Water has no effect on oxygen self-diffusion rate in forsterite

Tuesday, 16 December 2014
Daisuke Yamazaki1, Hongzhan Fei1,2, Michael Wiedenbeck3 and Tomoo Katsura2, (1)Institute for Study of the Earth's Interior, Okayama University, Tottori, Japan, (2)Bayerisches Geoinstitut, Universitaet Bayreuth, Bayreuth, Germany, (3)Helmholtz Centre Potsdam GFZ German Research Centre for Geosciences, Potsdam, Germany
Water is thought to play an essential role in dynamical processes in the Earth’s interior. Even several tens wt. ppm of water may enhance the creep rates in olivine by orders of magnitude based on deformation experiments [1, 2]. High temperature creep in olivine is believed to be controlled by self-diffusion of the slowest species, which is silicon in olivine. However, silicon self-diffusion experiments suggest that the role of water on olivine rheology is overestimated in previous deformation studies because of the experimental difficulties [3].

On the other hand, oxygen is the second slowest species with similar diffusion rate as silicon. It may also play an essential role in olivine creep. By comparing the oxygen self-diffusion coefficient (DO) in olivine at ambient pressure and dry conditions [4] with those at 2 GPa and hydrous conditions, it is found that even 30-50 wt. ppm of water could enhance DO by one order of magnitude [5]. However, comparison of experimental results obtained at different pressures could lead to misinterpretations because different experimental setups have different error sources [6].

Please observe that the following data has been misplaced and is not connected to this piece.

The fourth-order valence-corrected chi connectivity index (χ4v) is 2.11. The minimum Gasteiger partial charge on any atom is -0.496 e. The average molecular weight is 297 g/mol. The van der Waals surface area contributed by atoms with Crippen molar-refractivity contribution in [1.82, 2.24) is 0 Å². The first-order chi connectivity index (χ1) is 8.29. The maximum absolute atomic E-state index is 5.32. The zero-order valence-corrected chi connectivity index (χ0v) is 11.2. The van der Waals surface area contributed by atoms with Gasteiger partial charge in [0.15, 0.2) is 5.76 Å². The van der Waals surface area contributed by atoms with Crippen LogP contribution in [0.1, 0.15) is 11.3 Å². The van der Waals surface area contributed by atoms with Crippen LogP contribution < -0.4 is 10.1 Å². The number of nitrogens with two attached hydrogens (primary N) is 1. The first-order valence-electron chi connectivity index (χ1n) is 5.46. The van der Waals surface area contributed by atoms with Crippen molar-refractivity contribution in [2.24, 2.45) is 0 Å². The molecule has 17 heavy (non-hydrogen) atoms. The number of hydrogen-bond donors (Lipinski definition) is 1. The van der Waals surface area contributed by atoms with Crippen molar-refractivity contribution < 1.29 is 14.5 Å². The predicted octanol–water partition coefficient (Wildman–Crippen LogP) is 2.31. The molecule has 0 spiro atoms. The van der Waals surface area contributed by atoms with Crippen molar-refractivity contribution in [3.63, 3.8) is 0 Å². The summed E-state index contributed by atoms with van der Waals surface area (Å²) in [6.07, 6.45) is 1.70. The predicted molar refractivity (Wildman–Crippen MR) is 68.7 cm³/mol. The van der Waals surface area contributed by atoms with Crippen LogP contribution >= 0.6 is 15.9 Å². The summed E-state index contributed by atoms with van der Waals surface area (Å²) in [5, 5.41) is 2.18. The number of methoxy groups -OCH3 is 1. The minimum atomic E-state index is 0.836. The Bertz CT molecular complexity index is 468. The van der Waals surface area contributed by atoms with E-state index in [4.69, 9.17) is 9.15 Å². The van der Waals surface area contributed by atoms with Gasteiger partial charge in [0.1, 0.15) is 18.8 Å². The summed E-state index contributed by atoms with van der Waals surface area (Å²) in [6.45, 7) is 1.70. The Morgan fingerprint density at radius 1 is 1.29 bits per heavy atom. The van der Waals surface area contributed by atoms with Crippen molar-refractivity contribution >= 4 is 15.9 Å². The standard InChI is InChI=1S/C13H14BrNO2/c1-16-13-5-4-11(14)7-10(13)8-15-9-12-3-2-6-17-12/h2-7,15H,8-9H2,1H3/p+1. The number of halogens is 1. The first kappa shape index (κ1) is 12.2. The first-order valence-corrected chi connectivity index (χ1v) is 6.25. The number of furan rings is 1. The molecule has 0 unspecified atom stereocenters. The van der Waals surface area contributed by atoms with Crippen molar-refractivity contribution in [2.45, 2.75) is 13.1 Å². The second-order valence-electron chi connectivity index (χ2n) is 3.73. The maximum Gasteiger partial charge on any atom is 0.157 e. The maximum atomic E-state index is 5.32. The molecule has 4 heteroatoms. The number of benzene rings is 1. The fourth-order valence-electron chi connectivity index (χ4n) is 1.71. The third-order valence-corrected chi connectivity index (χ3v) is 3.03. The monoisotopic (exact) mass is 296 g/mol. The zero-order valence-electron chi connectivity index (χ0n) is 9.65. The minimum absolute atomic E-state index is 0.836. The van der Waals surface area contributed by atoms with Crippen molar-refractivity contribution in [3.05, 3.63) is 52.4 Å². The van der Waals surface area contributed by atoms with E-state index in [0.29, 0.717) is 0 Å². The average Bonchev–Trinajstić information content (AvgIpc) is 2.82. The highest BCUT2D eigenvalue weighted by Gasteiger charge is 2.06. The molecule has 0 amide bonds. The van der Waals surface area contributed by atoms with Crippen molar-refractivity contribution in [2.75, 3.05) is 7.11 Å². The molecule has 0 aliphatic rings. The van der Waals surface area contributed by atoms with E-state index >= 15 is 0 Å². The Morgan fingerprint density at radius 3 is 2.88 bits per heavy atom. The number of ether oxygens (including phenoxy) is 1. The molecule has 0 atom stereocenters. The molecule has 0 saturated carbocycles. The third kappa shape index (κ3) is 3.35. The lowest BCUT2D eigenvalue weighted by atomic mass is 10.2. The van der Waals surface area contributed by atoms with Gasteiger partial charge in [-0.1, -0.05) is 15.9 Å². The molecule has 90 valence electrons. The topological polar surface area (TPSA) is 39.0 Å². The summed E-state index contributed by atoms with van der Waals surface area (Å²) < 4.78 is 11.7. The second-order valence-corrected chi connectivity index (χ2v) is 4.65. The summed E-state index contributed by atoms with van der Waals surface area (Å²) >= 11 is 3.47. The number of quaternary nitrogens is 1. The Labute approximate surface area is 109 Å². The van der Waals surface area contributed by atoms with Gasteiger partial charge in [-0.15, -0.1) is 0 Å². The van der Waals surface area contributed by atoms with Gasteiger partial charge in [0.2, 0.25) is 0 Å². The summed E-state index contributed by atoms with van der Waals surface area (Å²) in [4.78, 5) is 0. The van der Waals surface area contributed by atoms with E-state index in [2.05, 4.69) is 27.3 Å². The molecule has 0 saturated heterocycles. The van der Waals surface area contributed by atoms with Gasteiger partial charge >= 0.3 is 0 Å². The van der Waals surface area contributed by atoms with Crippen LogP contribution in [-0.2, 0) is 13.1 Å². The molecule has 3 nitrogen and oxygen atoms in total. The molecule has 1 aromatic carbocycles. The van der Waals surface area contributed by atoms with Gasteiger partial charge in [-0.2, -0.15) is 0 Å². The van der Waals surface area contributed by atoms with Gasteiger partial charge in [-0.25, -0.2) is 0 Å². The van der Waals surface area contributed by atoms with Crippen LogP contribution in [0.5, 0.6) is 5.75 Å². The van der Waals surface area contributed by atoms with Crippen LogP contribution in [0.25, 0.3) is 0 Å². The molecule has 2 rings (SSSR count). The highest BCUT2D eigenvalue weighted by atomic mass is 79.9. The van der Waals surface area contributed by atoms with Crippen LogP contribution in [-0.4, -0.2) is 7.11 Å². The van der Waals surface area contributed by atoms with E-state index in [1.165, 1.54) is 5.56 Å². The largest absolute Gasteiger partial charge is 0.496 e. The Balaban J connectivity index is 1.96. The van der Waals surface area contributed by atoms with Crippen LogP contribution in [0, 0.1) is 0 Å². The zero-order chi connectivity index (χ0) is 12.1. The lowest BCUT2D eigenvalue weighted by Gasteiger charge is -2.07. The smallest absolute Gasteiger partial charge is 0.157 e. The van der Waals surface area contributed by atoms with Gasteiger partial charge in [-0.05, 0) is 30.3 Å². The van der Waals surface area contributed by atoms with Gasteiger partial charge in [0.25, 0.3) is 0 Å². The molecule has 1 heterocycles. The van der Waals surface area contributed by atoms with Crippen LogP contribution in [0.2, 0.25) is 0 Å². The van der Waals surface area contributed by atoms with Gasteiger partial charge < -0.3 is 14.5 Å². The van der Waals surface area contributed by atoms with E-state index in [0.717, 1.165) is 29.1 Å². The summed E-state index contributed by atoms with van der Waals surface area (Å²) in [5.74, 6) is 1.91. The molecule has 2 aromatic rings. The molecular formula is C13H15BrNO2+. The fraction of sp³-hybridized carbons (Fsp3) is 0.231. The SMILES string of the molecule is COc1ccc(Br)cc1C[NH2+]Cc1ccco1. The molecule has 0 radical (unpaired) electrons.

In this study, we systematically measured DO in an iron-free olivine, namely, forsterite, at 8 GPa and 1600-1800 K over a wide range of water content (CH2O) from <1 up to 800 wt. ppm. Our results show that DO∝(CH2O)0.05±0.06≈(CH2O)0. Thus, water has no significant effect on oxygen self-diffusion rate in forsterite. Since the water content dependence of silicon self-diffusion rate is also very small [3], the role of water on olivine rheology is not as significant as previously thought by assuming the diffusion controlled creep mechanism. 

[1] Karato &Jung (2003), Philosophical Mag. 83, 401-414.

[2] Hirth & Kohlstedt (2003) Geophys. Monogr. 138, 83-105.

[3] Fei et al. (2013), Nature 498, 213-215.

[4] Dohmen et al. (2002), GRL 29, 2030.

[5] Costa & Chakraborty (2008), PEPI 166, 11-29.

[6] Fei et al. (2012), EPSL 345, 95-103.